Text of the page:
Joseph Trumpeldor, Tel Hai hero, fought with the valiant eight (Shmona) at the battle of Tel Hai,to protect one of the four Jewish farming villages at the northern end of the Hula Valley in the Upper Galilee. Joseph Trumpeldor, a Zionist national hero was an exceptional soldier who fought with Hula Valley Pioneers to defend their homes to the death. The valiant eight, (Shmona in Hebrew) who fought against a much larger group of Bedouins were led by Trumpeldor who had considerable army experience gained prior to his aliyah to Palestine in 1911. Joseph Trumpeldor’s final words, as he was carried from the battlefield to the nearby Kfar Giladi settlement were:
It does not matter, it is good to die for our country.
The valiant eight
The valiant eight, which included two women, as well as Joseph Trumpeldor,, are buried in a common grave at the cemetery in nearby Kfar Giladi. Each year, on the 11th of Adar, an official memorial ceremony is held for Trumpeldor and his comrades, all members of Hashomer. A statue of a roaring lion, sculpted by Avraham Melinkov, in 1926, stands in the cemetery, expressing the ideals of their strength and commitment to the defense of the Jewish people, in their homeland. This was, in fact, a turning point, where Jewish defenders fought back against the marauders, to secure their settlement, even to death.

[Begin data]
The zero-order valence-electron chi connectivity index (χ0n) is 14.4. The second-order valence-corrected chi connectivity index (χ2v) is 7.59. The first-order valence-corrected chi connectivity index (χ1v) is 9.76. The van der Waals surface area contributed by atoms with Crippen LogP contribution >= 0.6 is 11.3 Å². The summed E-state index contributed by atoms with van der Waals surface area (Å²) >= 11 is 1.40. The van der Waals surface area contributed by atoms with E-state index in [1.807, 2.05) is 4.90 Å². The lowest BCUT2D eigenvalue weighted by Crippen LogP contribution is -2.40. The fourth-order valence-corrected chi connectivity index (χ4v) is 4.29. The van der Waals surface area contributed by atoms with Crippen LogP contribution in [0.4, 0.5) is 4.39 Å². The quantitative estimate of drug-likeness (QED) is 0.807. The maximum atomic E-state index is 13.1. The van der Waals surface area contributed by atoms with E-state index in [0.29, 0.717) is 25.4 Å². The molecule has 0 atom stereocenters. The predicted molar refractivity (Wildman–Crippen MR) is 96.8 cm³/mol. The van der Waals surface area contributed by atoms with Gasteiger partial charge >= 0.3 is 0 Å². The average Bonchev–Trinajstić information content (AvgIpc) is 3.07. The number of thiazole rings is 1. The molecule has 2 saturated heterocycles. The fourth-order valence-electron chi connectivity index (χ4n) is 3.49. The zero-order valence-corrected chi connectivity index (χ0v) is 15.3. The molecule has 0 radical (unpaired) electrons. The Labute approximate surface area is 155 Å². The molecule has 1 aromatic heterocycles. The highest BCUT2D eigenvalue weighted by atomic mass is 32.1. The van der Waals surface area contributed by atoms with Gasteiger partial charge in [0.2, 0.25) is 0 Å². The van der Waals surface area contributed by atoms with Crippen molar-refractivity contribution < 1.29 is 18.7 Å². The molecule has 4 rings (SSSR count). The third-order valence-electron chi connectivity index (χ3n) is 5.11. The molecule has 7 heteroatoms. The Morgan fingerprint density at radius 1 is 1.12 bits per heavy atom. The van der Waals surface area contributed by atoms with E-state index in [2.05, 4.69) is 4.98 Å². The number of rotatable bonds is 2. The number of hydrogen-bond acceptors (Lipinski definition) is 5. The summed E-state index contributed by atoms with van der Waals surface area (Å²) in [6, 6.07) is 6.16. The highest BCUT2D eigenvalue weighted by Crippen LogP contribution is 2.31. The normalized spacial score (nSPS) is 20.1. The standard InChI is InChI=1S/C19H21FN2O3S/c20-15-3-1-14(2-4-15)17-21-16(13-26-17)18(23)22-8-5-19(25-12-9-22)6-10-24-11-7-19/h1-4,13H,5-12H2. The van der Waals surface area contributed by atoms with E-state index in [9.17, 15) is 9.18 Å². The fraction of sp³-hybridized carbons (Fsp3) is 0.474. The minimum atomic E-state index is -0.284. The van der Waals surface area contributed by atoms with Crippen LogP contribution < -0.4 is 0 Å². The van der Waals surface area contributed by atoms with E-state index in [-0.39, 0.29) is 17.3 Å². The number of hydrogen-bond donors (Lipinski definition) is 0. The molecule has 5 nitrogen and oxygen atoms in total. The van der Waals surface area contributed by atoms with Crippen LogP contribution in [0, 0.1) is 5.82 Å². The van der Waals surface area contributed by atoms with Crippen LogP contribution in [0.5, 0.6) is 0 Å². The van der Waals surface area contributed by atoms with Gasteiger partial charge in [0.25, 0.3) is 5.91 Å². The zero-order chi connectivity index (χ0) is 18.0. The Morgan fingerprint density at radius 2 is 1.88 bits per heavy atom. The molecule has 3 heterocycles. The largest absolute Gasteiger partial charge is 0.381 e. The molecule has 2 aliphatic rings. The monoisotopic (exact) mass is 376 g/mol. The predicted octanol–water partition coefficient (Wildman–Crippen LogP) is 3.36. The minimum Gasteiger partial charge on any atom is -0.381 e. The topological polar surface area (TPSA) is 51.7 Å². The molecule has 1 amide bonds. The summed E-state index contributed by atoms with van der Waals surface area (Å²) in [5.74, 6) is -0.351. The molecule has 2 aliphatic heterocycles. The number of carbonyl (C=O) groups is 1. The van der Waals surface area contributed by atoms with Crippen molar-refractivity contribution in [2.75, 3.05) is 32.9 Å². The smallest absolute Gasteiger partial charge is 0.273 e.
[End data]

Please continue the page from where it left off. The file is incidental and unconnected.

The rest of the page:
The legacy of the eight lives on, with the town of Kiryat Shmona (City of Eight) named after these valiant defenders and the Hashomer movement has a long and noble history as the first Jewish security organization providing Jewish defense for the Yishuv.
Joseph Trumpeldor became a hero for both right-wing and left-wing Zionists as he is viewed a defender of the kibbutzim and, the inspiration for Jewish youth aliyah. The Betar youth movement was named after him by the Revisionist Zionist movement in the days of the Yishuv. His famous last words have been an inspiration to many young soldiers of the Israel Defense Forces.
A visit to Tel Hai, with an opportunity to experience the multi media presentation, followed by a visit to the cemetery at Kfar Giladi will be both exciting and inspiring and provide a new understanding of the history of the State of Israel and the heroes who made it possible.